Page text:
There have been about four months between now and when the United States Supreme Court first declared a national, constitutional right for LGBT couples to marry. Since that time, there have been a number of states which have moved forward on either adopting or adopting and expanding rights to same sex couples. As a result, LGBT couples now have many more rights when it comes to real property, something that gives them peace of mind and the ability to plan better for the future.
What to Know about Gay Marriage and Real Estate
However, prior to the ruling, and even now, there still remains a bit of uncertainty because state laws differ from state to state. Because each has its own sovereign jurisdiction, even states where gay friendly laws are a reality, there are still hurdles to clear. This isn’t all doom and gloom. In the wake of such a landmark decision by the highest court in the country, there are always hiccups. Obergefell v. Hodges concluded with the jurists deciding that same sex couples not only have the right to marry, but also, can tie the knot no matter where in the country they might reside.
“According to a recent survey by Better Homes and Gardens Real Estate and the National Association of Gay and Lesbian Real Estate Professionals, 81% of its nearly 1,800 LGBT respondents felt that “a ruling for marriage equality will make them feel more financially protected and confident.” That lack of confidence may help explain why LGBT homeownership rates lag those of America overall. According to the survey, 54% of LGBT respondents owned homes, compared with the national homeownership rate of 63.8% (which is itself at the lowest point since 1993).” —Realtor.com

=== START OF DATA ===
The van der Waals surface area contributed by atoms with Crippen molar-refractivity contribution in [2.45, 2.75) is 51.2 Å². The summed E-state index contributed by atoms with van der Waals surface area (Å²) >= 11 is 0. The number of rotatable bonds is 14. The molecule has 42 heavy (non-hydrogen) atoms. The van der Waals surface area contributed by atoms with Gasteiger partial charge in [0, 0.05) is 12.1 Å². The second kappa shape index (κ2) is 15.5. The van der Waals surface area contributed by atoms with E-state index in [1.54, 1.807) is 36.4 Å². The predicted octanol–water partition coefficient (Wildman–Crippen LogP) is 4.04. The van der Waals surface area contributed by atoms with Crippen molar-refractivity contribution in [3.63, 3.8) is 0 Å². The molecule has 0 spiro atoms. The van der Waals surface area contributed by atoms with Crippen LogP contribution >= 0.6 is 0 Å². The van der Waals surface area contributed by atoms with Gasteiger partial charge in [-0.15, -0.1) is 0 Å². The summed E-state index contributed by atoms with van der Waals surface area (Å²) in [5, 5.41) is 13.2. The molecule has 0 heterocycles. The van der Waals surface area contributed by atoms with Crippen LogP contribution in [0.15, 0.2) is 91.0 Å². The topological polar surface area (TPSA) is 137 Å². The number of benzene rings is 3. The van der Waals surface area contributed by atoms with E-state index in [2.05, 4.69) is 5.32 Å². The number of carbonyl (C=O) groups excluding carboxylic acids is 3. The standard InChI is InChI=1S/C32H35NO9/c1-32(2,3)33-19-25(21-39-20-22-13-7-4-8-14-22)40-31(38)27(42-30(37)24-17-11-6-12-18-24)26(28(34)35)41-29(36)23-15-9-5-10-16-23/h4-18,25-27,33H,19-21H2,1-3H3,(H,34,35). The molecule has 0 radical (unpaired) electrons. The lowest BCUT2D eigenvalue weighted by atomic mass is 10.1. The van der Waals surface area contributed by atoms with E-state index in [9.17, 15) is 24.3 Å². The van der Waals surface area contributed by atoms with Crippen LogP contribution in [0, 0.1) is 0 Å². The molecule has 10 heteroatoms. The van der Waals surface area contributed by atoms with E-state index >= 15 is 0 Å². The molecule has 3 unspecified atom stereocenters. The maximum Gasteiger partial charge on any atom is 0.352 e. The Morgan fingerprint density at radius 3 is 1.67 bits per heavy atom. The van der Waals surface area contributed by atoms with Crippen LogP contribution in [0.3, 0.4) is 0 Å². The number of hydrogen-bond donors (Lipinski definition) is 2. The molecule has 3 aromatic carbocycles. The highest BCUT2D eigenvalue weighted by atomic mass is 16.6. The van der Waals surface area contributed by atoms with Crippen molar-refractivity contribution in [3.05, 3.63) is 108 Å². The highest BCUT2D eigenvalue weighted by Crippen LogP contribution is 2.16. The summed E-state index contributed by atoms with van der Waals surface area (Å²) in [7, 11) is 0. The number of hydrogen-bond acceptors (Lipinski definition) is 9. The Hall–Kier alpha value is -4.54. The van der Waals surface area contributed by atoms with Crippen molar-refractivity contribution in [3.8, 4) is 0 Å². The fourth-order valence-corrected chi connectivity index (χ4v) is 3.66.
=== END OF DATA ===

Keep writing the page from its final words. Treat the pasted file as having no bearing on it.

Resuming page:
Before this ruling, in states where same sex, married couples lived, but the states themselves had not recognized the lawful relationship, there were only two available options: joint rights of tenancy with survivorship, and, tenancy in common. Basically, these do not differ from, non-married, heterosexual couples, or even people who were not at all in a relationship. Joint rights of tenancy with survivorship means precisely that: when one of the two co-owners dies, the survivor is given full possession of the property. Tenancy in common is more of a legal partnership, as it gives 50 percent of the property to the survivor and the other 50 percent goes to the decedent’s heirs. Now, there are other options available when it comes to gay marriage and real estate, like the following:
- Tenancy by the entirety. With the ruling of the US Supreme Court, LGBT couples can not only legally marry in any state, but also, have access to title a property under tenancy by the entirety. This was previously only optional for married couples. Now, any legally married couple, LGBT or otherwise, can petition to re-title a property under tenancy by the entirety. While this is much like joint rights of tenancy, is has greater legal protections attached, which practically any couple might find useful. For instance, tenancy by the entirety offers greater protection from creditors.
- Capital gains exemption. The SCOTUS decision also gave same sex couples a new tax advantage — capital gains exemption. This is a huge benefit and relief from an unnecessary financial burden. By IRS rules, an individual that sells a property pays the capital gains rate on every dollar over $250,000. However, for married couples, that figure is doubled to $500,000 and the IRS has extended this important tax benefit since 2013.
- VA home loan equality. Prior to the Obergefell v. Hodges ruling, the VA had a policy of treating all qualified applicants the same, however, a law existed which deferred the agency to each individual state. In other words, though the VA had an equality practice, it had to recognize state law. That’s long gone and now same sex couples have access to this homeownership path.